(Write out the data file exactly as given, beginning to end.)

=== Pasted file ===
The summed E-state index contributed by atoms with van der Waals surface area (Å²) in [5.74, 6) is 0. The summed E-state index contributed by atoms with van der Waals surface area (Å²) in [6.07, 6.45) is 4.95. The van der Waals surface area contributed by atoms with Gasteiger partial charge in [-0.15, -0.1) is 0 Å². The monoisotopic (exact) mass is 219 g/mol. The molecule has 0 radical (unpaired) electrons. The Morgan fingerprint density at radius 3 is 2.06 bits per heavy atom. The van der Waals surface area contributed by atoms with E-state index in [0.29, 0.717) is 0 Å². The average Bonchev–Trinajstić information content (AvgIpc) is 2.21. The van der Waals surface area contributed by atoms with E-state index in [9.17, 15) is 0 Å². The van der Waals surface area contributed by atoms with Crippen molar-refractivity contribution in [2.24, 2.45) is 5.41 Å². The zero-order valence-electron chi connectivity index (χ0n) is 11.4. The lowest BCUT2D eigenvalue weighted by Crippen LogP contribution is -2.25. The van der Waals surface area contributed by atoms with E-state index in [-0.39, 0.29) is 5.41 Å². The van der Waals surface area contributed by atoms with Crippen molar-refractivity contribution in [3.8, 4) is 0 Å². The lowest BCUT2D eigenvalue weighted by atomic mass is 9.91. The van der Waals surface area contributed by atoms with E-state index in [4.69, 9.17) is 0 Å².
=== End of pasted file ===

The summed E-state index contributed by atoms with van der Waals surface area (Å²) in [5.74, 6) is 0. The summed E-state index contributed by atoms with van der Waals surface area (Å²) in [6.07, 6.45) is 4.95. The van der Waals surface area contributed by atoms with Gasteiger partial charge in [-0.15, -0.1) is 0 Å². The monoisotopic (exact) mass is 219 g/mol. The molecule has 0 radical (unpaired) electrons. The Morgan fingerprint density at radius 3 is 2.06 bits per heavy atom. The van der Waals surface area contributed by atoms with E-state index in [0.29, 0.717) is 0 Å². The average Bonchev–Trinajstić information content (AvgIpc) is 2.21. The van der Waals surface area contributed by atoms with E-state index in [9.17, 15) is 0 Å². The van der Waals surface area contributed by atoms with Crippen molar-refractivity contribution in [2.24, 2.45) is 5.41 Å². The zero-order valence-electron chi connectivity index (χ0n) is 11.4. The lowest BCUT2D eigenvalue weighted by Crippen LogP contribution is -2.25. The van der Waals surface area contributed by atoms with E-state index in [-0.39, 0.29) is 5.41 Å². The van der Waals surface area contributed by atoms with Crippen molar-refractivity contribution in [3.8, 4) is 0 Å². The lowest BCUT2D eigenvalue weighted by atomic mass is 9.91. The van der Waals surface area contributed by atoms with E-state index in [4.69, 9.17) is 0 Å².